“I need that high to carry on,” says 21-year-old Dora Walters (name changed) of Cincinnati, Ohio, as she slips her hand into a bag to fish out some pills of gabapentin, a non-opioid painkiller. Walters started abusing prescription opioids in her high school when she stole some pills from her grandmother’s medicine cabinet. By the time she turned 18, she had already dabbled with alcohol, marijuana, Xanax and a couple of addictive painkillers. But tighter restrictions imposed on procuring opioid painkillers forced her to search for over-the-counter alternatives, leading her to gabapentin. Now, she swears by euphoric effects and relaxation induced by the neuropathic pain medication on which she is dependent.
Walters is one of the many individuals who have turned to gabapentin. California-based GoodRx, which tracks medicine prices and use across the U.S., reported gabapentin as the seventh most popular prescription drug in the country in 2017. In the light of the soaring cases of addiction, states like Ohio, West Virginia and Minnesota have started monitoring gabapentin use through their prescription drug databases. In February 2017, the Ohio Substance Abuse Monitoring Network (OSAM) issued an alert about the growing misuse of the drug across the state. Further, surveys conducted in these states showed that gabapentin was one of the easy-to-get drugs at a street price of nearly $1.50 per capsule.
Known by brand name Neurontin, the Food and Drug Administration (FDA) has approved gabapentin for treating epilepsy and pain resulting from nerve damage. Although the Centers for Disease Control and Prevention (CDC) considers the drug to be non-addictive, the recreational use of gabapentin is a legitimate concern. Additionally, toxicology studies suggest combining gabapentin with other substances like opioids, alcohol, benzodiazepines, or marijuana can be extremely dangerous. While the short-term use of the drug can produce pleasurable experiences, prolonged use can result in multiple hazardous side effects and even overdose. Some of the common outcomes of gabapentin abuse are blurred vision, panic attacks, aggressive behavior, nausea and cognitive impairments.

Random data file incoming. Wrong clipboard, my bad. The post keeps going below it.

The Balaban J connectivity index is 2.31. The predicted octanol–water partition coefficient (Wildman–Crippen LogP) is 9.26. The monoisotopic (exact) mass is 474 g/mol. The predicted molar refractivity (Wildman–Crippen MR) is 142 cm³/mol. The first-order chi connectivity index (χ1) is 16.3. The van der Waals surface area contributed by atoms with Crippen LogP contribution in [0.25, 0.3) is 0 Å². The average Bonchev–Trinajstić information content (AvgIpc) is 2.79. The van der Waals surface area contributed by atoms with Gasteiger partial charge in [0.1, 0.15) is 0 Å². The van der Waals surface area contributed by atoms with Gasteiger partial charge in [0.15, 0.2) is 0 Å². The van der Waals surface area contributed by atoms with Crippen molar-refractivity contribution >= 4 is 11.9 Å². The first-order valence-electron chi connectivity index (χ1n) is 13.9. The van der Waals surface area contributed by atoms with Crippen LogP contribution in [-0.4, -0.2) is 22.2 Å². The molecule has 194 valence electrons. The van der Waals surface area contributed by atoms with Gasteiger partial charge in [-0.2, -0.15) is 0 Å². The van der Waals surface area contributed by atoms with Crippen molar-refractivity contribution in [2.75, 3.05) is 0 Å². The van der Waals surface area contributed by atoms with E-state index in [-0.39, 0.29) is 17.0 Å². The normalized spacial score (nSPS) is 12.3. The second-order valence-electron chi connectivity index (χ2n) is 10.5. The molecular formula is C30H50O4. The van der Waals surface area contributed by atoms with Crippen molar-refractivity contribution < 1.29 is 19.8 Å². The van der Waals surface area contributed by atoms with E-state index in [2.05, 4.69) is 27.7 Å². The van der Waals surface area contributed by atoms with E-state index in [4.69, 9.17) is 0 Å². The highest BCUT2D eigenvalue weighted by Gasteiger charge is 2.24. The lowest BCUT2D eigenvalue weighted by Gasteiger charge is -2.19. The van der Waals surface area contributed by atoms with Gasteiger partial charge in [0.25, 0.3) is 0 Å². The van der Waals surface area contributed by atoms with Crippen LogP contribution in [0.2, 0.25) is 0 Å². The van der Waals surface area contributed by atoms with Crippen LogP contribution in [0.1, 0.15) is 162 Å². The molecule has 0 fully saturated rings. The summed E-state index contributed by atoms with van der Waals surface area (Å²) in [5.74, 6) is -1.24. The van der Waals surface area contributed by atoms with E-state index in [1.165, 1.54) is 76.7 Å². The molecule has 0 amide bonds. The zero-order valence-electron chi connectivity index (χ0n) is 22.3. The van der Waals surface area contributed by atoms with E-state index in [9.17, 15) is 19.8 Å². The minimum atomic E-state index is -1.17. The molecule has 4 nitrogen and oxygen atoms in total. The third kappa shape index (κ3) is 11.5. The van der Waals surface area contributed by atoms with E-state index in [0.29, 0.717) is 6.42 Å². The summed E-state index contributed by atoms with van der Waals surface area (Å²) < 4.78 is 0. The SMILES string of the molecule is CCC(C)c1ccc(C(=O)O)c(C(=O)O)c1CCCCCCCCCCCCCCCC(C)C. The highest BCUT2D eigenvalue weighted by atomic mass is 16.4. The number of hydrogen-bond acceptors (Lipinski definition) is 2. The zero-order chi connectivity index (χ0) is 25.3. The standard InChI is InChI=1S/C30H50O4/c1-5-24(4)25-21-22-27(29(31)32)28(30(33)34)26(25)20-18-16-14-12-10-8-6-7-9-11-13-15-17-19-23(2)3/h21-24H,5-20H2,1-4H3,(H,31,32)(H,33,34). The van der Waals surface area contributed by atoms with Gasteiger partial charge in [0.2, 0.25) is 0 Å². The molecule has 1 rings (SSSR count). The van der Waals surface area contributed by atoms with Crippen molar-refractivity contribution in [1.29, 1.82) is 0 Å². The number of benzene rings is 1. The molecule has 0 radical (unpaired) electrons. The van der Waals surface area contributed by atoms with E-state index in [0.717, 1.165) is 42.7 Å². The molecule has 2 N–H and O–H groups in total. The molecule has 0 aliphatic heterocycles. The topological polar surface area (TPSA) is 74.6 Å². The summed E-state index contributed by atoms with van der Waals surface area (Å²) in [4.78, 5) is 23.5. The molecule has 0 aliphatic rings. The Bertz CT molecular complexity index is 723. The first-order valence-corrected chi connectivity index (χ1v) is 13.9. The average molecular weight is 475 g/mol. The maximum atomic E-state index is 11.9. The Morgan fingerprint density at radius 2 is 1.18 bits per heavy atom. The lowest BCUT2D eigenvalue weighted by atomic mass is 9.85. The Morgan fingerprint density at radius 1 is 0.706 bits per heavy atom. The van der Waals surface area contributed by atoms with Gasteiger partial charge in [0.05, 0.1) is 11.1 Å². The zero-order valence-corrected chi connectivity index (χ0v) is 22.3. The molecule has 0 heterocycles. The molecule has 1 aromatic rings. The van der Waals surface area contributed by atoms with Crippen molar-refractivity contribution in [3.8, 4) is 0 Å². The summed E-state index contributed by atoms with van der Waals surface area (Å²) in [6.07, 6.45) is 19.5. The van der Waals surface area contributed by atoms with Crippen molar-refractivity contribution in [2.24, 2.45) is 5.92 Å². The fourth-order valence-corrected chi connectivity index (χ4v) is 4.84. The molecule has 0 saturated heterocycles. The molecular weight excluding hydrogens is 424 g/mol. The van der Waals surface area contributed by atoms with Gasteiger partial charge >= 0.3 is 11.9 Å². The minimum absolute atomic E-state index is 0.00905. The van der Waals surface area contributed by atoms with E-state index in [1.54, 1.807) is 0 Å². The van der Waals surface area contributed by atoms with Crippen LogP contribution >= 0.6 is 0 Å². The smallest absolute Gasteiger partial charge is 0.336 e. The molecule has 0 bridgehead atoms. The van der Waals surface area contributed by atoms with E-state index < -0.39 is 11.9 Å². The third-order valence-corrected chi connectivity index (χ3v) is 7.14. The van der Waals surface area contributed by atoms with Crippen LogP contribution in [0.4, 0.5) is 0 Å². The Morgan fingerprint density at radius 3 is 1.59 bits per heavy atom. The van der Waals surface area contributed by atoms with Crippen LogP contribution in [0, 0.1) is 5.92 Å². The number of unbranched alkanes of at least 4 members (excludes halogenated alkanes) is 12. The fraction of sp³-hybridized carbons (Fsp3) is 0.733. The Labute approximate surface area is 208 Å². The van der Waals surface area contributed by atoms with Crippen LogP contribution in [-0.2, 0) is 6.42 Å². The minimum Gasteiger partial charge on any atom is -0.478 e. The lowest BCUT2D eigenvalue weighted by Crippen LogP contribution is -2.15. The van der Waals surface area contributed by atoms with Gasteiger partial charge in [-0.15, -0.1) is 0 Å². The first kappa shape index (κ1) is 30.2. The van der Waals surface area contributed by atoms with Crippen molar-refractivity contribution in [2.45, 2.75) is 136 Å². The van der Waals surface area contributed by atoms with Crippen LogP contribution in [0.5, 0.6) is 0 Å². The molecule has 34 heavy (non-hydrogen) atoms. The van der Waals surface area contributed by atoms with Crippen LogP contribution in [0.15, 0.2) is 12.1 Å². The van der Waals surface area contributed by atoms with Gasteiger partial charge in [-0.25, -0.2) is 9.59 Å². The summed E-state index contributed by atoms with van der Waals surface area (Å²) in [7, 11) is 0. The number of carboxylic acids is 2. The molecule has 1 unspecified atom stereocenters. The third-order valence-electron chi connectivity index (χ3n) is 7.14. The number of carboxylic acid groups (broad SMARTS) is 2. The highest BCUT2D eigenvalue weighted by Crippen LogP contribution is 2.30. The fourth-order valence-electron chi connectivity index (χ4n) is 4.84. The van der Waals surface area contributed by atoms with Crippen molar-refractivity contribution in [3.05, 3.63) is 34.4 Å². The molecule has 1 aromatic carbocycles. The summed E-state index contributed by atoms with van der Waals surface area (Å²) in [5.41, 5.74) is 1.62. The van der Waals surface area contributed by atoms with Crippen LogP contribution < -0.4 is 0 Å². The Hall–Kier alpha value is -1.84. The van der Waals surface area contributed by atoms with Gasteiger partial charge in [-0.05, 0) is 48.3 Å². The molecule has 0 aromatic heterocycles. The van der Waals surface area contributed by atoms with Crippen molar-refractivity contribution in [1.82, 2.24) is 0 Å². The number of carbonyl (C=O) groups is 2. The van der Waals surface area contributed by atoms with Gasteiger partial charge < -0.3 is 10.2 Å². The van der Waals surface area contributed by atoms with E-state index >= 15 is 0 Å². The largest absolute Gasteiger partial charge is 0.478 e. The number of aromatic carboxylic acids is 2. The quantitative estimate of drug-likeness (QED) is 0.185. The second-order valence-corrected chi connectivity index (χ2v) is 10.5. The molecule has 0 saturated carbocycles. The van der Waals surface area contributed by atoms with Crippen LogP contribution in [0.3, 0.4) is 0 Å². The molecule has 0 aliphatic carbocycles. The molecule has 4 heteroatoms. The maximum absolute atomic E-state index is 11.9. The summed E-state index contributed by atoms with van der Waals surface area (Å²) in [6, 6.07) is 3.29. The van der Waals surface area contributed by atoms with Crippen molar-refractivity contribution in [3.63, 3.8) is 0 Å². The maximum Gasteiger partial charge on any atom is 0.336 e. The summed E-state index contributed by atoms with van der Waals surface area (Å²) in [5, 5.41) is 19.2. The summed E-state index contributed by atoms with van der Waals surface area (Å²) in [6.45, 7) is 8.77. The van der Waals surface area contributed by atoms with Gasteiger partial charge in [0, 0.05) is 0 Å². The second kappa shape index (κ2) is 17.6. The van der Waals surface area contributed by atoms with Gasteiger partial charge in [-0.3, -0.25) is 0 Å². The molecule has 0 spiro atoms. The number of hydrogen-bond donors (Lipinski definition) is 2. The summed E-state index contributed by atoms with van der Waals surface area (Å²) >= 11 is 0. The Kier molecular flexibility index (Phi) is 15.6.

With increasing cases of gabapentin abuse, experts feel that doctors are pushing people toward over-the-counter drugs, as prescription medications are becoming harder to get, and this disturbing trend needs to be studied. According to FDA Commissioner Scott Gottlieb, the federal drug agency is investigating prescribing patterns and misuse of gabapentin, and will soon release a report on it. In 2017, Kentucky became the first state to classify the pill as a “scheduled substance” alongside other high-risk medicines.
Research shows that about 15 to 25 percent of chronic opioid users are most likely to include gabapentin in their list of drugs, thus increasing the risk of an overdose by indulging in polydrug use. According to new laws, only health care professionals registered with the federal government can write prescriptions for gabapentin, while patients are strictly restricted to only five refills. Nevertheless, seeking timely treatment from a reputed drug abuse rehabilitation center is the key to combating the rising drug addiction crisis.
Substance use disorder is one of the most critical public health problems afflicting America. There is an urgent need to educate the masses about the crisis. Individuals are not born with the intention to engage in substance abuse as they grow up. But once caught in the clutches of addiction, their ability to exhibit self-control can be severely impaired with extended use. Besides, the damage caused to multiple vital organs and body functions is huge.
If you have a loved one grappling with an addiction and you are looking for a reputed drug treatment center near you, contact the 24/7 Recovery Helpline. Call at our 24-hour helpline number 855-441-4405 to get assistance from our experts. You can even use our drug addiction online chat service to talk with our representative for immediate assistance.